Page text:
When I thought that - finally - there was nothing else to improve in the fuselage, my Tomcat Hasegawa gave me another surprise. The speed brake compartment is not acceptable as it is out of the box. The temptation to close everything was strong, also because the fit of the E14, E26 and E27 doors is particularly good. In the end, I decided to leave everything open and improve the aspect of this area, but not much, just a bit. In addition, given that I am planning to build this kit as an early F-14A (no TCS, no ECM bulges), but at my disposal, I have only parts D15 and D30, that is to say those with the prominent tail bulge (instead of the required parts D13 and D25) I strengthened from the inside part D30 with some Milliput and then I filed away the bulge. Immediately afterwards, I realized that the lower compartments of the speed brake and its doors are about three millimeters too long. Reducing the length of parts E26 and E27, and gluing the bits thus obtained to part D30, was not really difficult (see pics 206, 207, 208, and 209).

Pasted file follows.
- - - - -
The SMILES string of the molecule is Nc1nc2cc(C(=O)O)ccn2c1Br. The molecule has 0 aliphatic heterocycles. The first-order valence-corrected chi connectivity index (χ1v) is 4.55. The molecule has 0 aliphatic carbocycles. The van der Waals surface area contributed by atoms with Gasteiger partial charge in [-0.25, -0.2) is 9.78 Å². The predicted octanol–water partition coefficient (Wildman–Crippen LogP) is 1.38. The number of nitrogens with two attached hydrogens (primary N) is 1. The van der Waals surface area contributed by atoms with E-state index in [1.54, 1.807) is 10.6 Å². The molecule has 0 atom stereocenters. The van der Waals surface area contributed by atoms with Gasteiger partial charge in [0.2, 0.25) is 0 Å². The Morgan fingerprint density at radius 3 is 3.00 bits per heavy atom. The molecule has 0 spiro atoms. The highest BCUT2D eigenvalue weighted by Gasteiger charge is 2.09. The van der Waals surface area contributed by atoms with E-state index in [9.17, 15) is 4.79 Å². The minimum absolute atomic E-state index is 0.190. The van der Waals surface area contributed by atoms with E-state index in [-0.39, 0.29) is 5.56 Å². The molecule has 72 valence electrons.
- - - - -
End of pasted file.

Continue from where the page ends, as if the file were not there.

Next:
IMG-20200529-143633.jpg

 

IMG-20200529-143734.jpg

 

 

IMG-20200529-143808.jpg

 

IMG-20200529-143855.jpg

 

At this point, it became necessary to dress up the door compartments. Evergreen came handy, again, as you can see in pics 210 and 211. Rivets were simulated using a ruler and a needle into a in wise.

 

IMG-20200529-144045.jpg

 

IMG-20200529-144119.jpg

 

After checking the great DACO book dedicated to this aircraft, I sanded down to a more proper scale appearance the “bars” of part D15 (pic 212), removed one of these “bars” (pic 213 and 214), and then glued a couple of short Evergreen stripes as shown in pic 215.

 

IMG-20200529-145009.jpg

 

IMG-20200529-145032.jpg

 

IMG-20200529-145121.jpg

 

Next pic, 216, shows the inside of modified parts D15 and D30, while pic 217 shows modified parts D15 and D30 momentarily assembled.

 

IMG-20200529-145154.jpg

 

IMG-20200529-145223.jpg

 

As usual, any feedback is welcome.